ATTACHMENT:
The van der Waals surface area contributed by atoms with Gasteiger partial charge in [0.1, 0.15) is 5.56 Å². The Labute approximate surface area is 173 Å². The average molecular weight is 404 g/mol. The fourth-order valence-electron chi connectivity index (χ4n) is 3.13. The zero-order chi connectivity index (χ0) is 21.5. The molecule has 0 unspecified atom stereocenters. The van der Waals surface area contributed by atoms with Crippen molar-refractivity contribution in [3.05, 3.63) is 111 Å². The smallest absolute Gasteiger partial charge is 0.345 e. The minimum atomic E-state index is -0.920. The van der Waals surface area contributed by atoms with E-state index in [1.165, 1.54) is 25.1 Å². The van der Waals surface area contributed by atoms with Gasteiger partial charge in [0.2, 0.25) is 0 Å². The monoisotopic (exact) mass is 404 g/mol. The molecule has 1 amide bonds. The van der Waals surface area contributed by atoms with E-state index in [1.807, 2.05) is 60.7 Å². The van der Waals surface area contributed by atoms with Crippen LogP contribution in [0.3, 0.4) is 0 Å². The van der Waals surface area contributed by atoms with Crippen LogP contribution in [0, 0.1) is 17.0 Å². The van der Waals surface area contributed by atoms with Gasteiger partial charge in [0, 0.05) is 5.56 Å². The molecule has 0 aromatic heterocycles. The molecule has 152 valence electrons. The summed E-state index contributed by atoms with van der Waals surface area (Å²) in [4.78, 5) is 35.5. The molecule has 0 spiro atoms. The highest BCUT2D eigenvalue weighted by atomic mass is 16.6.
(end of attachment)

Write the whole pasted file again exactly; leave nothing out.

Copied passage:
The van der Waals surface area contributed by atoms with Gasteiger partial charge in [0.1, 0.15) is 5.56 Å². The Labute approximate surface area is 173 Å². The average molecular weight is 404 g/mol. The fourth-order valence-electron chi connectivity index (χ4n) is 3.13. The zero-order chi connectivity index (χ0) is 21.5. The molecule has 0 unspecified atom stereocenters. The van der Waals surface area contributed by atoms with Crippen molar-refractivity contribution in [3.05, 3.63) is 111 Å². The smallest absolute Gasteiger partial charge is 0.345 e. The minimum atomic E-state index is -0.920. The van der Waals surface area contributed by atoms with E-state index in [1.165, 1.54) is 25.1 Å². The van der Waals surface area contributed by atoms with Gasteiger partial charge in [0.2, 0.25) is 0 Å². The monoisotopic (exact) mass is 404 g/mol. The molecule has 1 amide bonds. The van der Waals surface area contributed by atoms with E-state index in [1.807, 2.05) is 60.7 Å². The van der Waals surface area contributed by atoms with Crippen LogP contribution in [0.3, 0.4) is 0 Å². The van der Waals surface area contributed by atoms with Crippen LogP contribution in [0, 0.1) is 17.0 Å². The van der Waals surface area contributed by atoms with Gasteiger partial charge in [0, 0.05) is 5.56 Å². The molecule has 0 aromatic heterocycles. The molecule has 152 valence electrons. The summed E-state index contributed by atoms with van der Waals surface area (Å²) in [4.78, 5) is 35.5. The molecule has 0 spiro atoms. The highest BCUT2D eigenvalue weighted by atomic mass is 16.6.